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This subject explores a core area of private law - the law of torts. It builds upon skills introduced in the foundational subject, Legal Method and Reasoning, both with respect to the reading of cases and the interpretation of legislation. In substantive terms, the focus will be on a core area within the law of torts, negligence law. While traditionally a domain of the common law, the contemporary law of torts, and especially negligence, has increasingly received a great deal of attention from the legislature. This provides an exciting and challenging opportunity to investigate in considerable detail the interaction (and, at times, tensions) between judge-made and statute law. In addressing this interaction, close attention will be paid to the various (and, at times, competing) functions and objectives of tort law.
Topics considered in this subject (with varying degrees of depth) include:
- Features of tort law: classifications and definitions;
- Aims of tort law: the changing nature of tort law (including the Ipp Panel ‘reforms’ and human rights norms (where relevant);
- Causes of action: trespass to land (intentional tort);
- Cause of action: the tort of private nuisance;
- Cause of action: the tort of negligence (carelessness): in detail;
- Causes of action: assault and battery (intentional torts);
- Remedies: damages assessment;
- Statute-based strict liability: the Australian Consumer Law and the Competition and Consumer Act 2010 (Cth) (time permitting); and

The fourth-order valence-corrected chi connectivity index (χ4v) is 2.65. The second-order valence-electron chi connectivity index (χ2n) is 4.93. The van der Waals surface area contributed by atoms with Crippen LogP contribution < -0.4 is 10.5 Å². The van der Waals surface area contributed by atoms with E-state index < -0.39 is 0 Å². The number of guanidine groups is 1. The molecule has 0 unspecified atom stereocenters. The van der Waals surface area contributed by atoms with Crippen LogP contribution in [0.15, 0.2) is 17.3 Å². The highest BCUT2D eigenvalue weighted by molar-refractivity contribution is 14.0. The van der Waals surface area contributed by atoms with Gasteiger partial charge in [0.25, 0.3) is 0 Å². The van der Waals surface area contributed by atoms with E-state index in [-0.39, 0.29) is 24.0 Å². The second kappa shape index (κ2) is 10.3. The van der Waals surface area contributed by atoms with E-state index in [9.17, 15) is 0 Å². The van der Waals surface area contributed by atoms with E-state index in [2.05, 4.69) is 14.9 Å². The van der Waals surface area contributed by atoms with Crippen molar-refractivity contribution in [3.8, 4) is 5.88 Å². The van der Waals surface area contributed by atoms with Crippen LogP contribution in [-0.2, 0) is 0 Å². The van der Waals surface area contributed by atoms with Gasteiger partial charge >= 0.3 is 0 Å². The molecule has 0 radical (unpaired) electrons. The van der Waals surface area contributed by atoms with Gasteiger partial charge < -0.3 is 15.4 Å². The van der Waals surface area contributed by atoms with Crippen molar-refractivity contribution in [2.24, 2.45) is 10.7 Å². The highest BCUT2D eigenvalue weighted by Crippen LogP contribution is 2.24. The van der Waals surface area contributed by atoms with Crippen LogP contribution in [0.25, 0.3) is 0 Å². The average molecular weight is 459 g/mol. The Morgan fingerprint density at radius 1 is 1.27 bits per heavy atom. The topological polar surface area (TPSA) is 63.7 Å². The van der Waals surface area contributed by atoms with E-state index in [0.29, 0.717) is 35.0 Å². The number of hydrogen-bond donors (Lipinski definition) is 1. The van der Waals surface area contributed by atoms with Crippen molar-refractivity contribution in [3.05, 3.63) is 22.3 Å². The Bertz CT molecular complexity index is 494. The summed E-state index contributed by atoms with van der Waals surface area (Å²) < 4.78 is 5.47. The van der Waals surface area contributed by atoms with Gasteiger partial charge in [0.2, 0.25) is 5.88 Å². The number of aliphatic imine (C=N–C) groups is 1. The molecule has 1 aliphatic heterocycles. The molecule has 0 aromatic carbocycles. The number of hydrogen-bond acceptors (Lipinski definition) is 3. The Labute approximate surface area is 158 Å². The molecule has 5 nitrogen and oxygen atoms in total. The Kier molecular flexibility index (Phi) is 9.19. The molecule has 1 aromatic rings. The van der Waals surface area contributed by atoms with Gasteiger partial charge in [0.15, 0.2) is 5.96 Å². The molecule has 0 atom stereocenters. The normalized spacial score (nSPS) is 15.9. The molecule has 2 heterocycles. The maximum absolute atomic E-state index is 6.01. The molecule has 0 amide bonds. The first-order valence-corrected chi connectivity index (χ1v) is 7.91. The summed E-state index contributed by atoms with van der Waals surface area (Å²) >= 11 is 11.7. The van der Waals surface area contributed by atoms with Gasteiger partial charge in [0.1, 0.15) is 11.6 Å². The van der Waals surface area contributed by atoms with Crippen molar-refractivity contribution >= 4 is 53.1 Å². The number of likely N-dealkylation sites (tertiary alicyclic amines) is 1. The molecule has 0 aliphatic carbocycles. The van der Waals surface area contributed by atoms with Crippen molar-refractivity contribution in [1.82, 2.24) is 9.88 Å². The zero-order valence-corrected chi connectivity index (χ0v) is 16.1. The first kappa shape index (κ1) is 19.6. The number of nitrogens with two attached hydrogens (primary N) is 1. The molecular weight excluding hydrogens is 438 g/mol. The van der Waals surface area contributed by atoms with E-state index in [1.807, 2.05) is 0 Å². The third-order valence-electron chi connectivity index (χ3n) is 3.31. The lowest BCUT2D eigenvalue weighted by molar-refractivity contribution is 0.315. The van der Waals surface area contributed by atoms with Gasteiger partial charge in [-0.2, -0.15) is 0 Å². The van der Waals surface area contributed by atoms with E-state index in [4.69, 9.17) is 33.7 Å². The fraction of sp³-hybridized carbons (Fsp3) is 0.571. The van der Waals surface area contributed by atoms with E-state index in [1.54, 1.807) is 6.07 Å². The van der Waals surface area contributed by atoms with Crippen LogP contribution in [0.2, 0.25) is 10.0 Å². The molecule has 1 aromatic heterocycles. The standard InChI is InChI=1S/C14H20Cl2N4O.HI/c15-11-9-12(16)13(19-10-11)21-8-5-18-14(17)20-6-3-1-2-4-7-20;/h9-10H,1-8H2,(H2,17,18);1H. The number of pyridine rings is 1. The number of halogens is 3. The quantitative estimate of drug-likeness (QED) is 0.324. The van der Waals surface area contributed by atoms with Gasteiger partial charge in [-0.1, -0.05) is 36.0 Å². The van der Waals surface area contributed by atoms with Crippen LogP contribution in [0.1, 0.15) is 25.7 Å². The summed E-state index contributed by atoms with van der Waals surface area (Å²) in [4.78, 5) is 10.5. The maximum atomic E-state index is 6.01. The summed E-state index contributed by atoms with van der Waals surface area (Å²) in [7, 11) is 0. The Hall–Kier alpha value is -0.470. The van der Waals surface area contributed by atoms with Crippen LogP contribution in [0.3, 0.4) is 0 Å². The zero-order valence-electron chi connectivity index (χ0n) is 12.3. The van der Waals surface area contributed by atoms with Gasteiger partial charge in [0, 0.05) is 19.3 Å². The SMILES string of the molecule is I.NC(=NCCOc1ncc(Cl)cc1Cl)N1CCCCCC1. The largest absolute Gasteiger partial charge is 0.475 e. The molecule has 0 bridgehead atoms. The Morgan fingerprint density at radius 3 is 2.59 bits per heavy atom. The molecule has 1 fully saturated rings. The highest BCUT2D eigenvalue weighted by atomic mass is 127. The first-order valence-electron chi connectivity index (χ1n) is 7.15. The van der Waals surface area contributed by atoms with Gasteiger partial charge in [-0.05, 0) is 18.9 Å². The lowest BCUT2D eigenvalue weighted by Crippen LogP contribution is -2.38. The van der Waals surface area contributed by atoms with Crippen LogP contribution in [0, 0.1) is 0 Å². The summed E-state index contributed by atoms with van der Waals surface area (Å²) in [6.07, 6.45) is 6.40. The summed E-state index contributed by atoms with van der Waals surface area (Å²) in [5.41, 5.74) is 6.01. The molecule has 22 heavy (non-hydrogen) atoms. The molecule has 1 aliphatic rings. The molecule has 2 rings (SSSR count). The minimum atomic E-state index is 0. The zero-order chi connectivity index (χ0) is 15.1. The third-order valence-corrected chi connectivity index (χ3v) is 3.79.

- State-based compensation schemes (referred to throughout).
Intended learning outcomes
The aim of this subject is to provide students with the foundations for an advanced and integrated understanding of the law of torts, with a particular emphasis on negligence law.
It is expected that on completion of this subject students should have specialist cognitive and technical skills to independently:
- Research and identify relevant principles in statutes and cases;
- Apply those principles to complex fact situations in order to reach well-reasoned conclusions about the rights and obligations of the various parties;
- Develop creative and well-founded arguments in which the relevant principles could be applied to novel fact situations and research questions;
- Critically analyse and evaluate various tort doctrines or principles from a range of perspectives;
- Critically analyse and evaluate the effectiveness of tort law in fulfilling its aims; and
- Communicate analysis, arguments and conclusions concerning tort law clearly and effectively in written form, incorporating appropriate citation practices.
On completion of the subject, students should have developed the cognitive, technical and creative skills to demonstrate:
- An approach to problem solving that is both well founded in established legal thinking and sufficiently creative to allow for existing boundaries to be tested and pushed;
- The ability to generate and evaluate sophisticated ideas about the role and functioning of tort law; and
- The ability to analyse and explain how compensation ideals affect legal thinking and practice in tort law.
Last updated: 6 December 2019